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Top Europe Diplomat Snatches Hill Aide as Senior Advisor

Victoria Nuland, America’s top diplomat for Europe, has tapped an experienced Capitol Hill staffer as her new senior adviser, officials tell Foreign Policy.

WASHINGTON, DC - SEPTEMBER 12:  A sign stand outside the U.S. State Department September 12, 2012 in Washington, DC. U.S. Ambassador to Libya J. Christopher Stevens and three other Americans were killed in an attack on the U.S. Consulate in Benghazi, Libya.  (Photo by Alex Wong/Getty Images)
WASHINGTON, DC - SEPTEMBER 12: A sign stand outside the U.S. State Department September 12, 2012 in Washington, DC. U.S. Ambassador to Libya J. Christopher Stevens and three other Americans were killed in an attack on the U.S. Consulate in Benghazi, Libya. (Photo by Alex Wong/Getty Images)
WASHINGTON, DC - SEPTEMBER 12: A sign stand outside the U.S. State Department September 12, 2012 in Washington, DC. U.S. Ambassador to Libya J. Christopher Stevens and three other Americans were killed in an attack on the U.S. Consulate in Benghazi, Libya. (Photo by Alex Wong/Getty Images)

Victoria Nuland, America’s top diplomat for Europe, has tapped an experienced Capitol Hill staffer as her new senior adviser, officials tell Foreign Policy.

Naz Durakoglu, a Turkish-American who previously served as legislative director for Rep. William Keating (D-Mass.), will put in her last day on the Hill on Friday before assuming her job under Nuland. She replaces Nuland’s aide Tyson Barker, an extremely well-liked Europe hand who is said to have left the job for personal reasons.

Plenty of Hill staffers would relish the chance to escape the staid halls of Congress for a front-row seat to the diplomatic hot zones in Europe, especially given the protracted crisis in Ukraine. But during her seven years as a congressional aide, Durakoglu saw her share of adventure as well.

Victoria Nuland, America’s top diplomat for Europe, has tapped an experienced Capitol Hill staffer as her new senior adviser, officials tell Foreign Policy.

Naz Durakoglu, a Turkish-American who previously served as legislative director for Rep. William Keating (D-Mass.), will put in her last day on the Hill on Friday before assuming her job under Nuland. She replaces Nuland’s aide Tyson Barker, an extremely well-liked Europe hand who is said to have left the job for personal reasons.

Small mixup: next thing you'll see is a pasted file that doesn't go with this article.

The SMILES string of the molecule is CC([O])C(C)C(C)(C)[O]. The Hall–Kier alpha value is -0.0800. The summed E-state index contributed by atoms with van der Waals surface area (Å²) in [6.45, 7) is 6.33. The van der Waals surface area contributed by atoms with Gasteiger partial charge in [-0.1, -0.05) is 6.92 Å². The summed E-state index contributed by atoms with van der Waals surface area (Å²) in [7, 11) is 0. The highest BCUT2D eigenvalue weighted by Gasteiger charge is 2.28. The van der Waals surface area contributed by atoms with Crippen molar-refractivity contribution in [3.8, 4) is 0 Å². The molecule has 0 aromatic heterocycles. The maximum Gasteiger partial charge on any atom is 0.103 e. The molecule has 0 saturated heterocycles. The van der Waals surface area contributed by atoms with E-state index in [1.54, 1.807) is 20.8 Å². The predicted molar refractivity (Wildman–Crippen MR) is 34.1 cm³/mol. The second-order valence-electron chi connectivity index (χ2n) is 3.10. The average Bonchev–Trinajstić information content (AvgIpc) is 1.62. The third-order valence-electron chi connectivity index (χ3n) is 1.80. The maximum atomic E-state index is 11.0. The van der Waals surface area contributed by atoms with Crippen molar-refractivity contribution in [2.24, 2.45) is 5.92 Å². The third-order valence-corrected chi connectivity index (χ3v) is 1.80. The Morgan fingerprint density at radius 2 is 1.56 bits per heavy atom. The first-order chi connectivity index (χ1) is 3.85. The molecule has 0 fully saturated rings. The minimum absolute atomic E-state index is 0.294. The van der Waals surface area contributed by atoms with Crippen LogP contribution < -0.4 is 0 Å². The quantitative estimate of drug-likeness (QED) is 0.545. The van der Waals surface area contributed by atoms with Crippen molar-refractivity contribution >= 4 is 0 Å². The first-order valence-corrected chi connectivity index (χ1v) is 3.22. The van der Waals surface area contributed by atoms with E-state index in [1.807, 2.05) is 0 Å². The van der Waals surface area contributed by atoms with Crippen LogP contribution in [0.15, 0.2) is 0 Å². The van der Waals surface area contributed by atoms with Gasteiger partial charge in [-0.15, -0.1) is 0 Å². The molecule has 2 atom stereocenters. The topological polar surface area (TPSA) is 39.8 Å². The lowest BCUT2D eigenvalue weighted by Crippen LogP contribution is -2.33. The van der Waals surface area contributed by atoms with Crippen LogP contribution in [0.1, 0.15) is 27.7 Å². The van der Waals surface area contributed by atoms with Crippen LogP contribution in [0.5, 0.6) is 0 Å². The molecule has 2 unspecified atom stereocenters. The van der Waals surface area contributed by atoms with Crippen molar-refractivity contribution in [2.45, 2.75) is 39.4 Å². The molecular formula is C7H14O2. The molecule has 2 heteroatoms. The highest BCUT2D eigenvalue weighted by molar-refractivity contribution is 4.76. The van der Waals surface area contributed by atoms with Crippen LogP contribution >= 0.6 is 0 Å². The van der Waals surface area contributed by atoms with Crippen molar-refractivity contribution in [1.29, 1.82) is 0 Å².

Plenty of Hill staffers would relish the chance to escape the staid halls of Congress for a front-row seat to the diplomatic hot zones in Europe, especially given the protracted crisis in Ukraine. But during her seven years as a congressional aide, Durakoglu saw her share of adventure as well.

In her duties as staff director for the House Foreign Affairs Subcommittee on Terrorism, Nonproliferation and Trade, she traveled to Russia three times, including two trips investigating the roots of the 2013 Boston Marathon bombing.

One of those trips, a now-infamous excursion in 2013, relied on washed-up action movie star Steven Seagal as a fixer, thanks to his friendship with Rep. Dana Rohrabacher (R-Calif.), who organized the excursion..

Seagal is well-connected in Russia and, as his film career has waned, has met with Russian President Vladimir Putin and other senior Russian officials on multiple occasions. According to a detailed investigation by BuzzFeed, Seagal sat in on a number of delegation meetings with senior Federal Security Service (FSB) officials, to the dismay the Hill staffers on the 2013 trip. He also attended a “weird, emotional dinner” with Dimitry Rogozin, Russia’s deputy prime minister. Other unusual incidents reportedly occurred on the codel, including a request by Iowa conservative Rep. Steve King to have someone arrange for a “Chinese masseuse” to visit his room.

The State Department may be a welcome change for Durakoglu.

In her new role as senior advisor to the assistant secretary of state for Europe and Eurasian Affairs, Durakoglu is expected to assist Nuland with speech-writing and other day-to-day issues.

“We are delighted we were able to lure her into the executive branch,” Nuland told Foreign Policy in an e-mail on Friday. “I had calls from members on both sides of the aisle singing her praises. Luckily, we can’t call this congressional pressure because I had already decided to hire her!”

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